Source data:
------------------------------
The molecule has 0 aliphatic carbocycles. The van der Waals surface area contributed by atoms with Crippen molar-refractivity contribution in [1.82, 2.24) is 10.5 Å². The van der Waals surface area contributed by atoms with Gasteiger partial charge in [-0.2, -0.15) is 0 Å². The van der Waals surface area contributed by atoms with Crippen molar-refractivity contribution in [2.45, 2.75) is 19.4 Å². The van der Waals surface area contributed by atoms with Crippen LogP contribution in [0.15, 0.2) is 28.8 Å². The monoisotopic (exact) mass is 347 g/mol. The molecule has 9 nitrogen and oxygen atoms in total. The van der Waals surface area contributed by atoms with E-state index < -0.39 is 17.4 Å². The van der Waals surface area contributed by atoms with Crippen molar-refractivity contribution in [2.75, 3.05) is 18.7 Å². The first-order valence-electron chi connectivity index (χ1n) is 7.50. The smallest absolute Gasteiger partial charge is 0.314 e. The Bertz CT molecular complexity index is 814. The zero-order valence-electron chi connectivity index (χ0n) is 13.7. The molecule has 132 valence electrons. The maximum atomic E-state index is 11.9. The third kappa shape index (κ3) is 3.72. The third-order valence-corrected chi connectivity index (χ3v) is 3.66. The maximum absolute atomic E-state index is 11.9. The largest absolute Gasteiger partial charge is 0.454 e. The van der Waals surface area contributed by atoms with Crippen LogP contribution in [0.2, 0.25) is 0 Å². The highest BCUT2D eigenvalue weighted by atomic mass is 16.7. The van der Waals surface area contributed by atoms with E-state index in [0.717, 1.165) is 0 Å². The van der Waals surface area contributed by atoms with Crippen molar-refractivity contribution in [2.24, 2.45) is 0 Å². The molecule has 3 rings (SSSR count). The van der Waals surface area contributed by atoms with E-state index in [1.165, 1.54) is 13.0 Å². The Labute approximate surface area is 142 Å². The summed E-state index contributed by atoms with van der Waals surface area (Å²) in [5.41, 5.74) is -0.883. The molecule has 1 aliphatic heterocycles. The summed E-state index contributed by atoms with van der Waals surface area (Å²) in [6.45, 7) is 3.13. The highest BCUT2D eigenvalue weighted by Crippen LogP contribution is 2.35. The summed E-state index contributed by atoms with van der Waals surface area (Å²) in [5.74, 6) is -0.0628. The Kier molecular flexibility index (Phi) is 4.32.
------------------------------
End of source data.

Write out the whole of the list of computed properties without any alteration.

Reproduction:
The molecule has 0 aliphatic carbocycles. The van der Waals surface area contributed by atoms with Crippen molar-refractivity contribution in [1.82, 2.24) is 10.5 Å². The van der Waals surface area contributed by atoms with Gasteiger partial charge in [-0.2, -0.15) is 0 Å². The van der Waals surface area contributed by atoms with Crippen molar-refractivity contribution in [2.45, 2.75) is 19.4 Å². The van der Waals surface area contributed by atoms with Crippen LogP contribution in [0.15, 0.2) is 28.8 Å². The monoisotopic (exact) mass is 347 g/mol. The molecule has 9 nitrogen and oxygen atoms in total. The van der Waals surface area contributed by atoms with E-state index < -0.39 is 17.4 Å². The van der Waals surface area contributed by atoms with Crippen molar-refractivity contribution in [2.75, 3.05) is 18.7 Å². The first-order valence-electron chi connectivity index (χ1n) is 7.50. The smallest absolute Gasteiger partial charge is 0.314 e. The Bertz CT molecular complexity index is 814. The zero-order valence-electron chi connectivity index (χ0n) is 13.7. The molecule has 132 valence electrons. The maximum atomic E-state index is 11.9. The third kappa shape index (κ3) is 3.72. The third-order valence-corrected chi connectivity index (χ3v) is 3.66. The maximum absolute atomic E-state index is 11.9. The largest absolute Gasteiger partial charge is 0.454 e. The van der Waals surface area contributed by atoms with Crippen LogP contribution in [0.2, 0.25) is 0 Å². The highest BCUT2D eigenvalue weighted by atomic mass is 16.7. The van der Waals surface area contributed by atoms with E-state index in [0.717, 1.165) is 0 Å². The van der Waals surface area contributed by atoms with Crippen molar-refractivity contribution in [2.24, 2.45) is 0 Å². The molecule has 3 rings (SSSR count). The van der Waals surface area contributed by atoms with E-state index in [1.165, 1.54) is 13.0 Å². The Labute approximate surface area is 142 Å². The summed E-state index contributed by atoms with van der Waals surface area (Å²) in [5.41, 5.74) is -0.883. The molecule has 1 aliphatic heterocycles. The summed E-state index contributed by atoms with van der Waals surface area (Å²) in [6.45, 7) is 3.13. The highest BCUT2D eigenvalue weighted by Crippen LogP contribution is 2.35. The summed E-state index contributed by atoms with van der Waals surface area (Å²) in [5.74, 6) is -0.0628. The Kier molecular flexibility index (Phi) is 4.32.